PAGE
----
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Shabbat Parashat Tetzaveh | 5769

Should my wife and children give their own mishloach manot (=mm) or do the many mm we send suffice for everyone?

Ask the Rabbi

Question: Should my wife and children give their own mishloach manot (=mm) or do the many mm we send suffice for everyone?


Answer: The Rama (Orach Chayim 695:4) says that women are also obligated in mm; they are to give theirs to women, as men give to men. Some poskim (Pri Chadash, ad loc.; see also Gra) disagree, as the megilla talks about a man giving his friend. The great majority of poskim, including Sephardim (Kaf Hachayim 695:56; Yalkut Yosef, Moadim p. 333), support the Rama.

The Magen Avraham (ad loc.:14) reports that women in his time rarely gave mm. He suggests that that only widows are required; a husband who gave to a few people fulfilled the mitzva on his wife’s behalf. He implies that if the couple gave to two people (enough to fulfill two people’s mitzvot), there is no need to distinguish which mm are whose or that each goes to the correct gender. He concludes that it is proper to be stringent (as does the Mishna Berura 695:25).

Recent Acharonim have discussed how exacting this stringency is. Neither woman nor man is ever required to hand deliver his own mm, which may be sent by a halachic agent or even a non-halachic courier [see Ask the Rabbi, Teruma 5761]. It is brought in Rav Orbach’s name (Halichot Shlomo 19:17) that it is proper and sufficient to discuss with one’s wife and mention to at least one recipient that the mishloah manot are [also] on her behalf (see footnote 27, ad loc.). He assumes no one needs to legally own the mm he gives (if he has permission to give it) (ibid.- see discussion in Hilchot Chag Bechag, 13:(16)). Rav O. Yosef (see Yalkut Yosef, ibid.) prefers that the woman herself give a specific mm to a particular woman but does not mention making sure that the food she gives is halachically hers. Still others (see opinions stated in Mikraei Kodesh (Harari), Purim 12:(37)) suggest being more stringent and having the woman make a kinyan from her husband or have others do so on her behalf so that she will own the mm. Even if one is conceptually stringent on this point, in a great many of our families it is probably not necessary, as spouses’ normal arrangement is that their property is owned jointly. Thus, each spouse has a right to claim for him or herself that which she needs for a variety of purposes, including mitzvot (see Bava Batra 137b).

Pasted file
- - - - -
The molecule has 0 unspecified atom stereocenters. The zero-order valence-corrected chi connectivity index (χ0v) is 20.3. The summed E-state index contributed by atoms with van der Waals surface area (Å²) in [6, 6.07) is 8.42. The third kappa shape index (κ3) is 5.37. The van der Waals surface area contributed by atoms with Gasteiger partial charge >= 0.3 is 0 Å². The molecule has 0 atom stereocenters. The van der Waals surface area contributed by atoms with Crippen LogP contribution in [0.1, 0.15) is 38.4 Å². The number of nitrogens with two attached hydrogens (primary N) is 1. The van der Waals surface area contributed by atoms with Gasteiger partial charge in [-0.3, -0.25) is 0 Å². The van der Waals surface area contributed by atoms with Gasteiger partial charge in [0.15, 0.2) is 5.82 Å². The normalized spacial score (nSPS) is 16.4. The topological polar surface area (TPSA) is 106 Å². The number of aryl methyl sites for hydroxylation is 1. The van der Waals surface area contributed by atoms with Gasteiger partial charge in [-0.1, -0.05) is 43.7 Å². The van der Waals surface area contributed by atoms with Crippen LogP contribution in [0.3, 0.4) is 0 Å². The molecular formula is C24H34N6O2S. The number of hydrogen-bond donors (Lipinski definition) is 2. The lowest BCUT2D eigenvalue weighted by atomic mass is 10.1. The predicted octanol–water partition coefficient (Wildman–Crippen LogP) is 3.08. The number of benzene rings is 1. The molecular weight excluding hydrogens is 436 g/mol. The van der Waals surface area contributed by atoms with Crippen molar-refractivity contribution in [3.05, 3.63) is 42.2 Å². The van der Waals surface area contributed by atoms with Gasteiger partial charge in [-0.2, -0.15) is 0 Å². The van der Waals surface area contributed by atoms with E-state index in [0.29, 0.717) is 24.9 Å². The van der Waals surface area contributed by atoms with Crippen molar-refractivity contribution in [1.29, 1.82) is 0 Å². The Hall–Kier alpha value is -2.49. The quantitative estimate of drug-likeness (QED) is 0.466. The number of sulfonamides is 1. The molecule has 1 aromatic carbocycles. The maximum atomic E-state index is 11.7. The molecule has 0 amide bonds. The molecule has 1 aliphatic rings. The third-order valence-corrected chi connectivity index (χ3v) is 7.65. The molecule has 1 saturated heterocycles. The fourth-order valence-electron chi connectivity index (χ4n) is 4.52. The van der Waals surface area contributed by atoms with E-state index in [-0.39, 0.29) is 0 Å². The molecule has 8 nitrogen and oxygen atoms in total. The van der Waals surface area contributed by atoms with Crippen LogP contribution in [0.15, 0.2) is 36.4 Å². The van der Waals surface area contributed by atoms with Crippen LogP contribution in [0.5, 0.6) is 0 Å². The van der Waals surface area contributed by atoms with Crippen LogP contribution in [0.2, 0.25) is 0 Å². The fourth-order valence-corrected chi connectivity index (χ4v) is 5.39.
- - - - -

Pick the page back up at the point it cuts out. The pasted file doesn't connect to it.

Where the matter is less simple is regarding children who are dependant on their parents for money. Some say that they are not required to give mm separately, as those with full financial dependency do not usually have monetary obligations. Here, it appears that it is more accepted to obligate the children, at least when they are over bar and bat mitzva (Mikraei Kodesh, ibid.:15). In this case, the children do not have joint ownership in the family’s property and if one wants to follow the opinions that one must own the mm he gives, he or she should use his own money or receive permission from the parents to acquire for himself some food supplies for this purpose.

The Pri Megadim (Eshel Avraham 695:14) says that even children under bar mitzva should fulfill the mitzva as an obligation of chinuch (training). Some want to claim that we fulfill this by having the children deliver their parents’ mm (see Piskei Teshuvot 695:15). However, it seems both halachically and educationally sound to give small children supplies to make and deliver their own mm to their own friends. (If they are incapable, they are too young to be obligated.)

In summary, where possible, every member of the family should preferably give at least one mm package. It is a worthwhile stringency to tell them that they, when taking the package, they will be acquiring it for themselves to give. It seems unnecessary and, in some cases, is even insulting to tell one’s wife that she has to first acquire the provisions before giving hers.

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